The New Face of Work in Retirement

Recently, I was talking to an acquaintance who was saying that she was thinking about retiring from 30 year tenure working in a school. Even if she ‘retired,’ she would most likely get another job. She thought she might work for a doctor. Work in retirement is here.

With as many as 75% of baby boomers reporting they will continue to work after retirement, we need to change the definition of that word. In addition, we are rethinking this phase of life. Clearly, the days of accepting a pension and heading off to the local fishing pond for a few years are gone. Unfortunately, the words we use no longer suffice to explain the experience.

As baby boomers approach retirement age, many are finding they don’t have the funds for a traditional departure from work. This adversity has actually created an opportunity for people to explore different options. Many of the baby boomers I meet don’t want to stop feeling engaged, active and involved. They are looking for meaningful activities, some paid and others without pay.

Baby boomers have changed every stage of life they have passed through and they will reinvent retirement. Here are some interesting ways retirees are mixing retirement and work.

‘Boomerang entrepreneurs’ retire from one career and then start their own business. This provides a way to subsidize retirement costs, as well as to stay challenged. I’m a complete believer in having a business on the side. It helps to eliminate some of the fear of income instability that is often inherent in retirement. But a word of caution, do not use all your pension or 401K money to start a business. Too many people have lost everything when their business failed. Retirement Life Matters has many advice articles and stories about starting a business in retirement.

Some new business owners want to do good, in addition to doing well. These new ‘socialpreneurs’ combine a social cause with starting a business.

Many boomers are turning their hobby into a job. This is called the ‘jhobbie.’ Recently, I read about a couple who travel all over the country doing barbeque and selling their special ‘sauce.’ What hobby or passion do you have that you could use to make extra money?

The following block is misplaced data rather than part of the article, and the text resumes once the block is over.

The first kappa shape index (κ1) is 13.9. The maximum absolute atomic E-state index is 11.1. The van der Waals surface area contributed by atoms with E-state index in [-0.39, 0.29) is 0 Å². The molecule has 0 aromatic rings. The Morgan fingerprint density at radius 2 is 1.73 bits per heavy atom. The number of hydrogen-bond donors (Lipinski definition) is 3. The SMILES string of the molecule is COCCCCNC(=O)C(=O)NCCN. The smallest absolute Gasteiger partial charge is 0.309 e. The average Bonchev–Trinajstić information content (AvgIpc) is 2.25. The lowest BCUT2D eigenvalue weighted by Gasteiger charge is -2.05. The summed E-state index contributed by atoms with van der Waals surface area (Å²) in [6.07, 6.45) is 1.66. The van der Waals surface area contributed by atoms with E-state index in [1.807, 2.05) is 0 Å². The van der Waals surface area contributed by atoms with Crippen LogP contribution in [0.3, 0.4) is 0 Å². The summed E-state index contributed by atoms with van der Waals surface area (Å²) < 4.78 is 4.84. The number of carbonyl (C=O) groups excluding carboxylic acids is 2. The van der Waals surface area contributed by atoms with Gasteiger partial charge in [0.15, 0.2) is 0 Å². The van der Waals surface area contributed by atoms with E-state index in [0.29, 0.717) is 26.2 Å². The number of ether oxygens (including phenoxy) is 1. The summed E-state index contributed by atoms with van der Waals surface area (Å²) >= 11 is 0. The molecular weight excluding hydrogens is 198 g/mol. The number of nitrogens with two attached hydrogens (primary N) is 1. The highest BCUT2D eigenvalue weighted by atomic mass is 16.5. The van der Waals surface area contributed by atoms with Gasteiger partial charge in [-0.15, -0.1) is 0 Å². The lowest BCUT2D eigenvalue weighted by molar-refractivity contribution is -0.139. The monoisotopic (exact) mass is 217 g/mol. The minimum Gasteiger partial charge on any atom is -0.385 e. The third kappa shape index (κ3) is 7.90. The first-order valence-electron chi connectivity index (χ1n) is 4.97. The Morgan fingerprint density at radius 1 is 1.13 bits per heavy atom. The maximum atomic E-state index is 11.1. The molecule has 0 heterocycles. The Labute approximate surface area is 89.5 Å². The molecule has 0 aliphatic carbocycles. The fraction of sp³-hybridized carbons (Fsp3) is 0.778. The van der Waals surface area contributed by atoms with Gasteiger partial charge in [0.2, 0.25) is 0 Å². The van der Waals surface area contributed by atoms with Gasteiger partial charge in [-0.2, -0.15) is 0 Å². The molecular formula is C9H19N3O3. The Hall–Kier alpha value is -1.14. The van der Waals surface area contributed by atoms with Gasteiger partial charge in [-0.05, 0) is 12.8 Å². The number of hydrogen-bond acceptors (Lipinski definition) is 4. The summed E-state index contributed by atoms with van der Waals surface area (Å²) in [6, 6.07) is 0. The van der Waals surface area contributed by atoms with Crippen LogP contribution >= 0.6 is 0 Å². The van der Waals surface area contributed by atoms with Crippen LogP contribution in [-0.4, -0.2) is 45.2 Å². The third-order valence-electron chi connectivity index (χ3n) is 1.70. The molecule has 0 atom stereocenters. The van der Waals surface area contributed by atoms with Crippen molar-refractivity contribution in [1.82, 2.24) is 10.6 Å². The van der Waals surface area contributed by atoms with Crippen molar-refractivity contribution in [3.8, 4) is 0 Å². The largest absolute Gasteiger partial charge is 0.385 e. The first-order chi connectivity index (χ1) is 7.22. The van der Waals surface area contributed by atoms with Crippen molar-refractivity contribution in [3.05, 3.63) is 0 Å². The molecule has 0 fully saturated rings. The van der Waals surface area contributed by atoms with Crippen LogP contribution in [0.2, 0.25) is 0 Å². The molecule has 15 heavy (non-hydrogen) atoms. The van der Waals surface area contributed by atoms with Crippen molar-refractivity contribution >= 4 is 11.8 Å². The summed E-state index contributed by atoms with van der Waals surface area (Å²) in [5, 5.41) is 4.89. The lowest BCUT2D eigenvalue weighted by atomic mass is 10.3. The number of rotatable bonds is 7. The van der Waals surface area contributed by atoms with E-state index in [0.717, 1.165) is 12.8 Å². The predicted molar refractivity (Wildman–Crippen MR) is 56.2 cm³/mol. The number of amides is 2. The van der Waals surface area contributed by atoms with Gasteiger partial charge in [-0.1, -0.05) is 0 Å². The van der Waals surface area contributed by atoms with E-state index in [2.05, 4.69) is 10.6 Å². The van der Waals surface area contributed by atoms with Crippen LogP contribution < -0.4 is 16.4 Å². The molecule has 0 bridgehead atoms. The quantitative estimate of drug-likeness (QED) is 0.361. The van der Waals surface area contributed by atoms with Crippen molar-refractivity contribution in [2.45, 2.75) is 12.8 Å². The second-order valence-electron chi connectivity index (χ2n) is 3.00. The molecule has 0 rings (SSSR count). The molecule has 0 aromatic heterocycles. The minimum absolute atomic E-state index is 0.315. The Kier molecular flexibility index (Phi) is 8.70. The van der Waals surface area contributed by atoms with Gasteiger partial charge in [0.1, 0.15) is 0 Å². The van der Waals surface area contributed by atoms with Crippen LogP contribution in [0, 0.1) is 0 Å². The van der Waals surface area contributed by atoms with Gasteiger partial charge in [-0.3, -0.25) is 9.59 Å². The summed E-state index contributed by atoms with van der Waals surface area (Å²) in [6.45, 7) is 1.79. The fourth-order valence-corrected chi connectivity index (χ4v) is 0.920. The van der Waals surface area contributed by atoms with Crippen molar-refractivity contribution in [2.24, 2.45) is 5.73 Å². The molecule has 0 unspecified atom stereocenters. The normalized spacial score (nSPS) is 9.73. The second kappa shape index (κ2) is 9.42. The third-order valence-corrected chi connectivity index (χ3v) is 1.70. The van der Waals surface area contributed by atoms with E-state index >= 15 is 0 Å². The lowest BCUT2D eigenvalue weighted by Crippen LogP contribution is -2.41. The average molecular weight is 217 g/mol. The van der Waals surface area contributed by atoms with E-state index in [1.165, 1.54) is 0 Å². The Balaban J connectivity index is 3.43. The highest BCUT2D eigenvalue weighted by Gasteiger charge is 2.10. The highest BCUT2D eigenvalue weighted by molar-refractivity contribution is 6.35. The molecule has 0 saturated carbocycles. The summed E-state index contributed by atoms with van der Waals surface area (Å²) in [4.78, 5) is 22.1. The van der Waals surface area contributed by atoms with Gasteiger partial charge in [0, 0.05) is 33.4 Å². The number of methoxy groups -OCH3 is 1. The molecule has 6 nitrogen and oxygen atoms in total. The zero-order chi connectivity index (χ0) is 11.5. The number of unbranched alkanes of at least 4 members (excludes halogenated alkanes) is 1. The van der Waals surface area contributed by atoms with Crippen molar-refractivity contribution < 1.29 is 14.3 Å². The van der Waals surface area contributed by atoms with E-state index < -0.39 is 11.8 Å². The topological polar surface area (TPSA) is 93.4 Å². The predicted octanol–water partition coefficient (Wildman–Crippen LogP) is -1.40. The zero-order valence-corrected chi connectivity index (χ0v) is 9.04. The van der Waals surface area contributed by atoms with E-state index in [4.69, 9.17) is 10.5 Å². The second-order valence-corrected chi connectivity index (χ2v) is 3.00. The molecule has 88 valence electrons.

In the ‘playcheck,’ retirees work part-time to pay for other activities. Many boomers want to work part-time to supplement their income, but also to stay connected. While we usually think of the playcheck job as low skill level, a.k.a. greeter at Wal-Mart, it could also include work like consulting.

Many new retirees are pursuing ‘phased retirements.’ In fact, I was talking to a college professor yesterday who is only teaching one semester a year. As the workforce needs change, this affords people the opportunity to experiment with retirement, before taking the final leap. Many employers of offering more flexible schedules, opportunities for retired employees to return as contractors.

‘Lifestyle Retirement’ are those people who follow a passion in retirement that maybe all consuming. This would include the couple who leave their home in the city to buy a cattle ranch or start a vineyard.

I’d love to hear your stories of combining work in retirement.


About Cathy Severson

Cathy Severson helps baby boomers find more meaning and purpose in their lives and work. Get your copy of her complimentary e-book Guide to Retirement Activities a comprehensive look at work, volunteering and leisure based on an individuals’ personalities. Call for a complimentary 20-minute consultation to answer your most pressing concern. 928.775.4949 or email Cathy at

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